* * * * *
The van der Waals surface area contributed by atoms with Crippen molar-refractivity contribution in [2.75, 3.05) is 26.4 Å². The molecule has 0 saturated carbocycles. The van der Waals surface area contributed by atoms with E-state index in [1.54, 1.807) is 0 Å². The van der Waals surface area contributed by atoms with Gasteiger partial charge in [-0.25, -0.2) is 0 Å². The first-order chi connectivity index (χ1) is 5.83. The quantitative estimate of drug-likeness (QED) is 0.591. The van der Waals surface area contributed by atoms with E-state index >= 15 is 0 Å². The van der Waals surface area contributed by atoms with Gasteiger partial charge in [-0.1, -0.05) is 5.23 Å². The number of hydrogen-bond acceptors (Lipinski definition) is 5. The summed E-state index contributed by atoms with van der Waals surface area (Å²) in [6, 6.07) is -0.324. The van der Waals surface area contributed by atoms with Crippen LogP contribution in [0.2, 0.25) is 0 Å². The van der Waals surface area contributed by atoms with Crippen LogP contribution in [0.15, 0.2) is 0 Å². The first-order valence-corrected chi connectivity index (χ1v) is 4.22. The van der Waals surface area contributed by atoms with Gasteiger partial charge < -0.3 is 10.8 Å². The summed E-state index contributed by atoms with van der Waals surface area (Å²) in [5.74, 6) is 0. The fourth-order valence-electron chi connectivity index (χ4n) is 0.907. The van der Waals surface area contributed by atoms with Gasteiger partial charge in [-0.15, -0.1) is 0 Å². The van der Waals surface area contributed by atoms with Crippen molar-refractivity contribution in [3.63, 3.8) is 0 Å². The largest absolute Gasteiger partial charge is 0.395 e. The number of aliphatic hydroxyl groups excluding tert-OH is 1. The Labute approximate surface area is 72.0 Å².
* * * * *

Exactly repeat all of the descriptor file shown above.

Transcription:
The van der Waals surface area contributed by atoms with Crippen molar-refractivity contribution in [2.75, 3.05) is 26.4 Å². The molecule has 0 saturated carbocycles. The van der Waals surface area contributed by atoms with E-state index in [1.54, 1.807) is 0 Å². The van der Waals surface area contributed by atoms with Gasteiger partial charge in [-0.25, -0.2) is 0 Å². The first-order chi connectivity index (χ1) is 5.83. The quantitative estimate of drug-likeness (QED) is 0.591. The van der Waals surface area contributed by atoms with E-state index >= 15 is 0 Å². The van der Waals surface area contributed by atoms with Gasteiger partial charge in [-0.1, -0.05) is 5.23 Å². The number of hydrogen-bond acceptors (Lipinski definition) is 5. The summed E-state index contributed by atoms with van der Waals surface area (Å²) in [6, 6.07) is -0.324. The van der Waals surface area contributed by atoms with Crippen LogP contribution in [0.2, 0.25) is 0 Å². The van der Waals surface area contributed by atoms with Crippen LogP contribution in [0.15, 0.2) is 0 Å². The first-order valence-corrected chi connectivity index (χ1v) is 4.22. The van der Waals surface area contributed by atoms with Gasteiger partial charge < -0.3 is 10.8 Å². The summed E-state index contributed by atoms with van der Waals surface area (Å²) in [5.74, 6) is 0. The fourth-order valence-electron chi connectivity index (χ4n) is 0.907. The van der Waals surface area contributed by atoms with Gasteiger partial charge in [-0.15, -0.1) is 0 Å². The van der Waals surface area contributed by atoms with Crippen molar-refractivity contribution in [3.63, 3.8) is 0 Å². The largest absolute Gasteiger partial charge is 0.395 e. The number of aliphatic hydroxyl groups excluding tert-OH is 1. The Labute approximate surface area is 72.0 Å².